This is quite a project–totally do-able–but time consuming.  Set aside a day, make yourself as much working space as possible, and gather up a rather imposing (But really do-able!  Really!) bunch of ingredients.  I’ll give the amounts of each from the book; you may need to adjust amounts according to how much tomato puree you end up with–more on that later!  The best plan is to wait until you have LOTS of tomatoes and make a bunch of sauce all at once.  I freeze tomatoes while I accumulate them.

NOTE: You MUST stick closely to the recipe if you’re canning for proper pH. If you’re freezing the sauce, feel free to add fresh veggies.

This recipe will make 6-8 qts–any combination of quart or pint jars or freezer boxes.

  • 10 qts tomato puree ( I use all sorts of tomatoes.  Paste tomatoes, like romas, thicken the sauce faster.)
  • 4 large onions, peeled and chopped
  • 1 cup dried basil
  • 1/2 cup honey
  • 4 TBSP dried oregano
  • 3 TBSP salt
  • 2 TBSP ground, dried lemon peel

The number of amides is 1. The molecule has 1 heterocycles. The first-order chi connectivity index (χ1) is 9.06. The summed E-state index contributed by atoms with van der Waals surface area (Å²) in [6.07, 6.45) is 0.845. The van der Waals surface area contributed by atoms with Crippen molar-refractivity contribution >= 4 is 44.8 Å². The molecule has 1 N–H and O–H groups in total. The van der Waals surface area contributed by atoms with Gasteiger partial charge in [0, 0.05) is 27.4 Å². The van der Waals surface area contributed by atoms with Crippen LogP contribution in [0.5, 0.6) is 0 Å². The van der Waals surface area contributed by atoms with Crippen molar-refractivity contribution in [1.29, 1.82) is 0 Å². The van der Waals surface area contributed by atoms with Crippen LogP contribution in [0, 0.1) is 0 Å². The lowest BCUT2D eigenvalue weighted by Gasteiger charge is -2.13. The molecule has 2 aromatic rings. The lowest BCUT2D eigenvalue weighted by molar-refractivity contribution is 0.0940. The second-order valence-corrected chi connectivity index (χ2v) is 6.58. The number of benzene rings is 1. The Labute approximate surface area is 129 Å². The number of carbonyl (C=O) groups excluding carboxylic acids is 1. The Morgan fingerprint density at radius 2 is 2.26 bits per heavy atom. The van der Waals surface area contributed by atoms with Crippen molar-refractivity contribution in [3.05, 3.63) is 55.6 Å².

• 2 TBSP thyme
  • 2 TBSP garlic powder (or more, to taste)
  • 2 TBSP dried parsley
  • 2 tsp pepper
  • 2 tsp cinnamon
  • 1/2 tsp nutmeg

Start with blanching the tomatoes to make them easier to peel.  Cook briefly in boiling water–just until peels start to loosen, about 1-2 minutes.  I use a blancher–a double pot with a strainer that lifts out.

As soon as peels show evidence of cracks/loosening, dump them into an ice bath to stop the cooking.  I fill my (very clean) sink with cold water and ice.

Peel and chunk the tomatoes. 

I set up my processor next to the sink, with a bowl to place the chunked tomatoes in and a measuring bowl to measure the puree.  An apron is recommended–tomatoes squirt and splash as you peel them and pour the puree from the processor to the measuring bowl to the cooking pot.

Place chunked tomatoes in the processor and puree to a fairly consistant smoothness, but not liquified.  Pour puree into the measuring bowl, keep track of how much puree you have as you go along, pouring into a large stainless steel or enamel stock pot.

When all tomatoes are pureed, figure your total amount of puree and adjust the rest of the ingredients in the recipe accordingly.  For example, if you end up with 5 quarts of puree, cut all amounts in half.

Peel and chop the onions and sweat/soften them in a pan over medium heat, stirring occasionally.  Add a small amount of water if needed, but NO OIL if you are canning! 

While onions are softening, measure out the rest of the ingredients and add to the puree.

Add onions to the mix when they are soft.